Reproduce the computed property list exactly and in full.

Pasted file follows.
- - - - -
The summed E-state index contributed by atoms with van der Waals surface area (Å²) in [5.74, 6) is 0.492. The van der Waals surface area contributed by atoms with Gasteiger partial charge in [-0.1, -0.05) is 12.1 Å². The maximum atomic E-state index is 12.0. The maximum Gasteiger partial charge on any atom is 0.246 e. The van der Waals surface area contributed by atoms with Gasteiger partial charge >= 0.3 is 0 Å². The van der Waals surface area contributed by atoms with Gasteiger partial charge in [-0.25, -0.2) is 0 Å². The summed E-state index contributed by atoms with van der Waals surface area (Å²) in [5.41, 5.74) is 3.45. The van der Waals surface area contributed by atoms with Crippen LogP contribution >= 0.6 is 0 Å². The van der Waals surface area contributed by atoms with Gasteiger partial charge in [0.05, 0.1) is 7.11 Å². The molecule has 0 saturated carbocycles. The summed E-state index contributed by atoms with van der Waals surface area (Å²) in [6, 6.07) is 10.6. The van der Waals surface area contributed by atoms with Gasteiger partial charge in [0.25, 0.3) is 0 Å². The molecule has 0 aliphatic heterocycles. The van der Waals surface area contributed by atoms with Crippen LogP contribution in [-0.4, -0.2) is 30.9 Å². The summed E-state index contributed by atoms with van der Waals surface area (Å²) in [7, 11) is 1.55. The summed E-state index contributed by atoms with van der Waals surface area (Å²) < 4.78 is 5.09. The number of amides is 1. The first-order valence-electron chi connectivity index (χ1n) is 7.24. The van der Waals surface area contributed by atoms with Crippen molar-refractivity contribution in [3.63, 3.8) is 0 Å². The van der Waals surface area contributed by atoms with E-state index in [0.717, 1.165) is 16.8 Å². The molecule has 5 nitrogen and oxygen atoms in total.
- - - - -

The summed E-state index contributed by atoms with van der Waals surface area (Å²) in [5.74, 6) is 0.492. The van der Waals surface area contributed by atoms with Gasteiger partial charge in [-0.1, -0.05) is 12.1 Å². The maximum atomic E-state index is 12.0. The maximum Gasteiger partial charge on any atom is 0.246 e. The van der Waals surface area contributed by atoms with Gasteiger partial charge >= 0.3 is 0 Å². The van der Waals surface area contributed by atoms with Gasteiger partial charge in [-0.25, -0.2) is 0 Å². The summed E-state index contributed by atoms with van der Waals surface area (Å²) in [5.41, 5.74) is 3.45. The van der Waals surface area contributed by atoms with Crippen LogP contribution >= 0.6 is 0 Å². The van der Waals surface area contributed by atoms with Gasteiger partial charge in [0.05, 0.1) is 7.11 Å². The molecule has 0 saturated carbocycles. The summed E-state index contributed by atoms with van der Waals surface area (Å²) in [6, 6.07) is 10.6. The van der Waals surface area contributed by atoms with Gasteiger partial charge in [0.25, 0.3) is 0 Å². The molecule has 0 aliphatic heterocycles. The van der Waals surface area contributed by atoms with Crippen LogP contribution in [-0.4, -0.2) is 30.9 Å². The summed E-state index contributed by atoms with van der Waals surface area (Å²) in [7, 11) is 1.55. The summed E-state index contributed by atoms with van der Waals surface area (Å²) < 4.78 is 5.09. The number of amides is 1. The first-order valence-electron chi connectivity index (χ1n) is 7.24. The van der Waals surface area contributed by atoms with Crippen molar-refractivity contribution in [3.63, 3.8) is 0 Å². The van der Waals surface area contributed by atoms with E-state index in [0.717, 1.165) is 16.8 Å². The molecule has 5 nitrogen and oxygen atoms in total.